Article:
So start sending those emails to your congressman today. Tell them you want a bailout plan for the American Publishing Industry. Save the economy. Save the freedom of speech. Save a way of life. And save jobs.

Particularly mine.

Thursday, December 4, 2008

Bill Drake and Radio, R.I.P.

Bummer, man.

Radio programming innovator Bill Drake died recently at the age of 71. Drake, along with his business partner Lester Chenault, created the top-40 format known as Boss Radio that took stations such as KHJ in Los Angeles, KGB in San Fransisco, and WOR-FM in New York to the top of the ratings. It was a music driven, hyper speed format designed to get you to listen, and to maximize ad revenue. Depending on your point of view, it was the dawning of a new day, or the beginning of a real drag.

The format hinged on the delicate blend of personality DJ's who could condense their patter down to the essentials - sell it during the eight second intro Petula Clark's "Downtown" and make sure your last syllable hits just before she sings "When" - power jingles, newscasts at 20 after and 20 'till, and MORE MUSIC. Fourteen or fifteen songs, compared to Station X down the dial where the jocks have diarrhea of the mouth and the newscaster sounds like Walter Cronkite played back at half-speed. Youth-driven, powered by the Beatlemania-fueled/psychedelic Motown sound of the 1960's, Boss radio was a product of its time. No sad songs from folkies on this station. Take your hootenanny somewhere else. You know in the deep recesses of the windmills of your mind that getting airplay on Boss stations was the real reason Dylan went electric.

But as groovy as this happening was, the Man was actually calling the shots. The jocks had a short leash. Keep it short, and no dead air, or else the Bat phone lights up. BUT, there were no liner cards.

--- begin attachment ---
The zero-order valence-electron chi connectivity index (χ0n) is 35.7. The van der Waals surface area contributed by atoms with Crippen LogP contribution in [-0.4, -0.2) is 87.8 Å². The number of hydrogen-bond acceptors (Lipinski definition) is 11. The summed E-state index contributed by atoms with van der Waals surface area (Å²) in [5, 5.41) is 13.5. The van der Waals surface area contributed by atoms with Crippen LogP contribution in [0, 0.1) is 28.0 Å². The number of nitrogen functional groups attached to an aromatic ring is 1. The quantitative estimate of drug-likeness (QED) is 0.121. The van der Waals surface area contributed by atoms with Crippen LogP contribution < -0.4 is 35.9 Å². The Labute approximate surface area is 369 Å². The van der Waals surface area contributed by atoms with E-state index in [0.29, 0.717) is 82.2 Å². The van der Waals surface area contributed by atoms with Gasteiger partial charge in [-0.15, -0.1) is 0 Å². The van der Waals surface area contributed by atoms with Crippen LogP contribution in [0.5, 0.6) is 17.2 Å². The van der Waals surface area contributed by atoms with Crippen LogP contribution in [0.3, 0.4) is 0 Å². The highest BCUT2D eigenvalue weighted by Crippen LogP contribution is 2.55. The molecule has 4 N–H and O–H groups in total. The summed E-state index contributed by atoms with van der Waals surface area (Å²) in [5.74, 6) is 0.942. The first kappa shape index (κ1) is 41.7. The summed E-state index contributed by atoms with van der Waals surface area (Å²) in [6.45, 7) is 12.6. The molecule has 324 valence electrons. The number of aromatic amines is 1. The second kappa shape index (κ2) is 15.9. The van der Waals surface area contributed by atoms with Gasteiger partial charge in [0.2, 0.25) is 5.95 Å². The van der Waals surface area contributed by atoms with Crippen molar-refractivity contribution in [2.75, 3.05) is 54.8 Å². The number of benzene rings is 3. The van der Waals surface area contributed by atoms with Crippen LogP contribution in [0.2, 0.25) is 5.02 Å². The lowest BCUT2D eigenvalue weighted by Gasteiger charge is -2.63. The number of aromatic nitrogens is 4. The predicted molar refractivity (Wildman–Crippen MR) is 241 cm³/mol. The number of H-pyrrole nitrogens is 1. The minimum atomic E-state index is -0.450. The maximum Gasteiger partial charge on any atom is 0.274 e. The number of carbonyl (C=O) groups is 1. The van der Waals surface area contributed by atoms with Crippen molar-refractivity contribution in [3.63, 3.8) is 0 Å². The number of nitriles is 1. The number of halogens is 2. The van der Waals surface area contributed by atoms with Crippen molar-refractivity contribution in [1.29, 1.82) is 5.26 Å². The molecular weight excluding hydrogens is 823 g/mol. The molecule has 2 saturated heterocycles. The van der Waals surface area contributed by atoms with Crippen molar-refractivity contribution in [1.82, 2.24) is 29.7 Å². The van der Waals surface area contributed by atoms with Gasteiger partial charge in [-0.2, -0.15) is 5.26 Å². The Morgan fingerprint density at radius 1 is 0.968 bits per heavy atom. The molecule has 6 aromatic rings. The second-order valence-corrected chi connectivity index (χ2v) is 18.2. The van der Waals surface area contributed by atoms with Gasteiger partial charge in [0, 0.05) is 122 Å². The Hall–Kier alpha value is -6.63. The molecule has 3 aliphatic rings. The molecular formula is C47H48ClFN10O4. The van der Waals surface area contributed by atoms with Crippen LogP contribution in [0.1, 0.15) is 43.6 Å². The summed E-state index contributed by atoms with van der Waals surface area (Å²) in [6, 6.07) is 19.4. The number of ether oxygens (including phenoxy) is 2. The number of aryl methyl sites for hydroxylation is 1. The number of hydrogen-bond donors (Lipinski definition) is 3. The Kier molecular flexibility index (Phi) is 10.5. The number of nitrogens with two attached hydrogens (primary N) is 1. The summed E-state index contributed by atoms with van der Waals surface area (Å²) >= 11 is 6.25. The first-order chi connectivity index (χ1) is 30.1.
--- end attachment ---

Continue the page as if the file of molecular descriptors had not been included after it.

Drake and Chenault had grasped a fundamental business reality of radio: economy of scale. Winning LA is great. But taking this gig nationwide is where the real bread is, baby. Step one: trademark "Boss Radio." Make it your brand, man. Don't let some square steal your idea in Cincinnati or Santa Fe and harsh your mellow. Then, you sell the format to stations around the country. Prepackaged, condensed radio. Just add water. You know, like that can of soup Warhol painted.

What's that? You're stuck sitting in your nowhereland, and the air talent is hard to come by, and the jocks you have just don't dig what you're puttin' down? No problem. You can buy the whole format in automation. Yeah. Just load those ten-inch reels of tape, load the jingles and spots on cartridges, punch in your commands, and before you can say, "Hal, open the pod bay doors," you're in the groove. And here's the best part: computers don't smoke pot in the studio.